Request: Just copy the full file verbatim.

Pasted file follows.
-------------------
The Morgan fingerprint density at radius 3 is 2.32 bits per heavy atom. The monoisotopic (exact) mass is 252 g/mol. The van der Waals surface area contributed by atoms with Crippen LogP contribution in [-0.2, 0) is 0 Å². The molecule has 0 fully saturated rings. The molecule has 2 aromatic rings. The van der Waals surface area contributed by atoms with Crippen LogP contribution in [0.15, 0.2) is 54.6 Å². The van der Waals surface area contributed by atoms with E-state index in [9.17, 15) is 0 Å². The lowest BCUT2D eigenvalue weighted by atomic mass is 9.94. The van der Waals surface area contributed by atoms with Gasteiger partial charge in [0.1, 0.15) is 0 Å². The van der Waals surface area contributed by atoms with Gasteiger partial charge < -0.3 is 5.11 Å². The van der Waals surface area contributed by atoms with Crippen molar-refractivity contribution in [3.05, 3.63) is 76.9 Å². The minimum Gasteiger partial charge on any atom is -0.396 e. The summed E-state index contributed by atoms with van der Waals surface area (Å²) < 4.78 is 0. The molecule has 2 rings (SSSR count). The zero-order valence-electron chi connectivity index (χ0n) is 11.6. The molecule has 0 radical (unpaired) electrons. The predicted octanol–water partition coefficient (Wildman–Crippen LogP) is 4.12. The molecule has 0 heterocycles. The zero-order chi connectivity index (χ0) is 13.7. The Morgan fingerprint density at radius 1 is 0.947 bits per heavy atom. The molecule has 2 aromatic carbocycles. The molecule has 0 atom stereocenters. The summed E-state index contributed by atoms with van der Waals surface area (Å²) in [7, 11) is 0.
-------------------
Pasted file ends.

The Morgan fingerprint density at radius 3 is 2.32 bits per heavy atom. The monoisotopic (exact) mass is 252 g/mol. The van der Waals surface area contributed by atoms with Crippen LogP contribution in [-0.2, 0) is 0 Å². The molecule has 0 fully saturated rings. The molecule has 2 aromatic rings. The van der Waals surface area contributed by atoms with Crippen LogP contribution in [0.15, 0.2) is 54.6 Å². The van der Waals surface area contributed by atoms with E-state index in [9.17, 15) is 0 Å². The lowest BCUT2D eigenvalue weighted by atomic mass is 9.94. The van der Waals surface area contributed by atoms with Gasteiger partial charge in [0.1, 0.15) is 0 Å². The van der Waals surface area contributed by atoms with Gasteiger partial charge < -0.3 is 5.11 Å². The van der Waals surface area contributed by atoms with Crippen molar-refractivity contribution in [3.05, 3.63) is 76.9 Å². The minimum Gasteiger partial charge on any atom is -0.396 e. The summed E-state index contributed by atoms with van der Waals surface area (Å²) < 4.78 is 0. The molecule has 2 rings (SSSR count). The zero-order valence-electron chi connectivity index (χ0n) is 11.6. The molecule has 0 radical (unpaired) electrons. The predicted octanol–water partition coefficient (Wildman–Crippen LogP) is 4.12. The molecule has 0 heterocycles. The zero-order chi connectivity index (χ0) is 13.7. The Morgan fingerprint density at radius 1 is 0.947 bits per heavy atom. The molecule has 2 aromatic carbocycles. The molecule has 0 atom stereocenters. The summed E-state index contributed by atoms with van der Waals surface area (Å²) in [7, 11) is 0.